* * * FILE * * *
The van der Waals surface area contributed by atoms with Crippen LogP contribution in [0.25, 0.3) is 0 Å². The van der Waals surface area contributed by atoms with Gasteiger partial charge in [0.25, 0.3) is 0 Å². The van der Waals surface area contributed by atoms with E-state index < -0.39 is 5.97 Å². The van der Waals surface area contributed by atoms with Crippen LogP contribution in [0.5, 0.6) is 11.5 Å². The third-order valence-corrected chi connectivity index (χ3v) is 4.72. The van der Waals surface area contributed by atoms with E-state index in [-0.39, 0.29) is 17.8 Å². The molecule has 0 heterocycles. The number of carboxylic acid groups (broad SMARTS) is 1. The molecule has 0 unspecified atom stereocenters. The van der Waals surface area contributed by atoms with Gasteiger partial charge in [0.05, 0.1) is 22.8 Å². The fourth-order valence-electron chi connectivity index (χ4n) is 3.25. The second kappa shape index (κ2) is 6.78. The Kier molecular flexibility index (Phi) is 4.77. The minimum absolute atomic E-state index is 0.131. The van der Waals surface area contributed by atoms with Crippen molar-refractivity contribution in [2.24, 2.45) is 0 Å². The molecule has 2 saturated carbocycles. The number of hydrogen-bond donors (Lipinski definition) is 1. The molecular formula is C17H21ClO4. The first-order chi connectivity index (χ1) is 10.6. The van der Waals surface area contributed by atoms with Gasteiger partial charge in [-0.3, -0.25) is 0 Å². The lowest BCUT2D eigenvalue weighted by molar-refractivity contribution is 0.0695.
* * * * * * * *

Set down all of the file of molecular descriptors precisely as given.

The van der Waals surface area contributed by atoms with Crippen LogP contribution in [0.25, 0.3) is 0 Å². The van der Waals surface area contributed by atoms with Gasteiger partial charge in [0.25, 0.3) is 0 Å². The van der Waals surface area contributed by atoms with E-state index < -0.39 is 5.97 Å². The van der Waals surface area contributed by atoms with Crippen LogP contribution in [0.5, 0.6) is 11.5 Å². The third-order valence-corrected chi connectivity index (χ3v) is 4.72. The van der Waals surface area contributed by atoms with E-state index in [-0.39, 0.29) is 17.8 Å². The molecule has 0 heterocycles. The number of carboxylic acid groups (broad SMARTS) is 1. The molecule has 0 unspecified atom stereocenters. The van der Waals surface area contributed by atoms with Gasteiger partial charge in [0.05, 0.1) is 22.8 Å². The fourth-order valence-electron chi connectivity index (χ4n) is 3.25. The second kappa shape index (κ2) is 6.78. The Kier molecular flexibility index (Phi) is 4.77. The minimum absolute atomic E-state index is 0.131. The van der Waals surface area contributed by atoms with Crippen molar-refractivity contribution in [2.24, 2.45) is 0 Å². The molecule has 2 saturated carbocycles. The number of hydrogen-bond donors (Lipinski definition) is 1. The molecular formula is C17H21ClO4. The first-order chi connectivity index (χ1) is 10.6. The van der Waals surface area contributed by atoms with Gasteiger partial charge in [-0.3, -0.25) is 0 Å². The lowest BCUT2D eigenvalue weighted by molar-refractivity contribution is 0.0695.